My wrists no longer need be in pain at the end of the day.

While I could be using a single HDMI cord to connect my notebook to my main monitor, I'm using the Elgato Thunderbolt Hub – which makes keeping my cords in order all the easier, and provides additional ports for connecting additional devices. NOTE: Elgato has released one newer version of this hub called the "Thunderbolt 2 Dock", which is even more versatile than the one I've got here.

When I want to stand up and work, I use the lever below the right side of the table.

Pulling this lever up makes the entire top of the table rise with relative ease – just so long as it's not overloaded with the next device I'm about to tell you about.

The desk – since we're not using space here for a keyboard, has been occupied by the Wacom Cintiq 27 QHD Touch I'd been reviewing for several weeks. Once I was done working for the day, I'd just push the two displays above out of the way and begin work on illustrations.

If I have the Wacom monitor and the two other monitors attached, this table doesn't move up quite as easily – but it DOES move. If I only load the table down with the two monitors it's supposed to be able to carry, movement up and down is quite smooth and simple.

When I want to switch to a two-monitor setup after using one monitor during my normal workday, the Thunderbolt hub I have here allows me to connect one HDMI cord, while the MacBook Pro has another.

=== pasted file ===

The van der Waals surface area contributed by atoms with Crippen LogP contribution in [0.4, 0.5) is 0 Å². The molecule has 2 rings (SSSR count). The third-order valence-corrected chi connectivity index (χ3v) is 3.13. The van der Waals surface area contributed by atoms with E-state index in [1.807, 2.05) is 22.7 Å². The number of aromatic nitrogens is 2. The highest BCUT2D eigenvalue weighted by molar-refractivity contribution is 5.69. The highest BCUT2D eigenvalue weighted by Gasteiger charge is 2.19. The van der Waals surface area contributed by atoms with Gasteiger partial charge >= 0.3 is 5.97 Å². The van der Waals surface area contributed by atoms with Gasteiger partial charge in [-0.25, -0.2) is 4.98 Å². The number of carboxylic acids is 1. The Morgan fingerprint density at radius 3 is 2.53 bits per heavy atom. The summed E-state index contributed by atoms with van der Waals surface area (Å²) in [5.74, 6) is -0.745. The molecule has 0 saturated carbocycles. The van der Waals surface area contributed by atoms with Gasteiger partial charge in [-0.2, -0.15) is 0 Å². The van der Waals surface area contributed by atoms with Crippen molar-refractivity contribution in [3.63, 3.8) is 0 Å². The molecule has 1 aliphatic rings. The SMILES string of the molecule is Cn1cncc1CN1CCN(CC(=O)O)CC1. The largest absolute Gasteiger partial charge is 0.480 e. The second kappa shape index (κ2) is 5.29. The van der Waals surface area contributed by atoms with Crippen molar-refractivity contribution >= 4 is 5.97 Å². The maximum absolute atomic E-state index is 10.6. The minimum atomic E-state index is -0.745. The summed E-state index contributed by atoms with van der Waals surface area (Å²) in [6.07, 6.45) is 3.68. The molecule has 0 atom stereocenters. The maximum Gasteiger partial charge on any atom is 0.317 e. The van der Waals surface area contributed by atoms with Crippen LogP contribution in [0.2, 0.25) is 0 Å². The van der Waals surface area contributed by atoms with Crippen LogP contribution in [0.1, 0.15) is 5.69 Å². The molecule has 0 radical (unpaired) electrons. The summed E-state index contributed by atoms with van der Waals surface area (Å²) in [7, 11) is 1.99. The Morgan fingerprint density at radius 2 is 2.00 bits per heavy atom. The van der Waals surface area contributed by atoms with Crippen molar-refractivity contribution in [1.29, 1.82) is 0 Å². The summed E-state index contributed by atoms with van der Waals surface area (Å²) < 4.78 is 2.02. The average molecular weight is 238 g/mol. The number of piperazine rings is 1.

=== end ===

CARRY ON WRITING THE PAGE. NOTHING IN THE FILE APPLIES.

I can also use this setup for games. The wide-open nature of this desk setup allows me to move cords around and fiddle with plugs with very little effort. If I – for whatever reason – need to get under the desk to work with a desktop machine I have sitting there, the lift lever comes in extremely handy – there's always plenty of room to move everything around.


This desk and desk add-ons have changed the way I work. I no longer end the day in pain as I once did. The ability to keep my head forward instead of down and my hands and wrists down in their natural typing positions rather than up or cramped – these changes have made my computing setup far, far more comfortable and sustainable.

I need to mention here that if you have major back, arm, or neck pain, buying a new desk shouldn't be your one and only possible solution. Pain in those areas may be indicative of deeper-seated problems, and you should consult a doctor before you do anything else.

Product Names / Availability

The desk we have here is the WorkFit-D, Sit-Stand Desk (light grey), comes with a 47.6" x 23.5" (121 cm x 60 cm) work surface, and is available for $1069.99 USD from a variety of office supply retailers.

NOTE: This review is for all three of these products together. They can also be purchased separately.

The keyboard arm we're working with is the Neo-Flex Underdesk Keyboard Arm and connects to a variety of tables and desks. This mounting arm can be purchased from several retailers for around $130 USD.

The monitor arm goes by the name of LX Dual Side-by-Side Arm and is available for around $280 from a number of retailers.